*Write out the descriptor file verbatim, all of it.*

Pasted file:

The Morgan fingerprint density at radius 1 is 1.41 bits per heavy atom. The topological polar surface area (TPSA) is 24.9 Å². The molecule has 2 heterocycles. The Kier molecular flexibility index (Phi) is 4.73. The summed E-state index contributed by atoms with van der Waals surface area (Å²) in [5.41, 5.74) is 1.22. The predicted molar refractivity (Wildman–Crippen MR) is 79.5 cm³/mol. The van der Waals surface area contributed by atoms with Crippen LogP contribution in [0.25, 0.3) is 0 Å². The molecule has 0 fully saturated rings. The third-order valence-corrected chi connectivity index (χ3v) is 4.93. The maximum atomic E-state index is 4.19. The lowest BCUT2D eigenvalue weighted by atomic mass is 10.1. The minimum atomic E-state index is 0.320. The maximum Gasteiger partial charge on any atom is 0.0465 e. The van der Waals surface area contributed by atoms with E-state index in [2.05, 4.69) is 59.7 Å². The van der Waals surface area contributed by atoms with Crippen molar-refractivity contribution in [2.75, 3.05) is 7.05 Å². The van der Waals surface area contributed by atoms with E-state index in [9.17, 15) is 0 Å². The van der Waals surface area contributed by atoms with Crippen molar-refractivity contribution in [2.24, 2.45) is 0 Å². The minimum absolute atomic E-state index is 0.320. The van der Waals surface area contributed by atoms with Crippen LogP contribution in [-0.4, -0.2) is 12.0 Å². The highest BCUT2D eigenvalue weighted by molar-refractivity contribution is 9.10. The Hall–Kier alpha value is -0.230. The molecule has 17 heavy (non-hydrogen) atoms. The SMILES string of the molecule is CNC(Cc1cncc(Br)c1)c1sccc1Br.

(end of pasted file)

The Morgan fingerprint density at radius 1 is 1.41 bits per heavy atom. The topological polar surface area (TPSA) is 24.9 Å². The molecule has 2 heterocycles. The Kier molecular flexibility index (Phi) is 4.73. The summed E-state index contributed by atoms with van der Waals surface area (Å²) in [5.41, 5.74) is 1.22. The predicted molar refractivity (Wildman–Crippen MR) is 79.5 cm³/mol. The van der Waals surface area contributed by atoms with Crippen LogP contribution in [0.25, 0.3) is 0 Å². The molecule has 0 fully saturated rings. The third-order valence-corrected chi connectivity index (χ3v) is 4.93. The maximum atomic E-state index is 4.19. The lowest BCUT2D eigenvalue weighted by atomic mass is 10.1. The minimum atomic E-state index is 0.320. The maximum Gasteiger partial charge on any atom is 0.0465 e. The van der Waals surface area contributed by atoms with E-state index in [2.05, 4.69) is 59.7 Å². The van der Waals surface area contributed by atoms with Crippen molar-refractivity contribution in [2.75, 3.05) is 7.05 Å². The van der Waals surface area contributed by atoms with E-state index in [9.17, 15) is 0 Å². The van der Waals surface area contributed by atoms with Crippen molar-refractivity contribution in [2.24, 2.45) is 0 Å². The minimum absolute atomic E-state index is 0.320. The van der Waals surface area contributed by atoms with Crippen LogP contribution in [-0.4, -0.2) is 12.0 Å². The highest BCUT2D eigenvalue weighted by molar-refractivity contribution is 9.10. The Hall–Kier alpha value is -0.230. The molecule has 17 heavy (non-hydrogen) atoms. The SMILES string of the molecule is CNC(Cc1cncc(Br)c1)c1sccc1Br.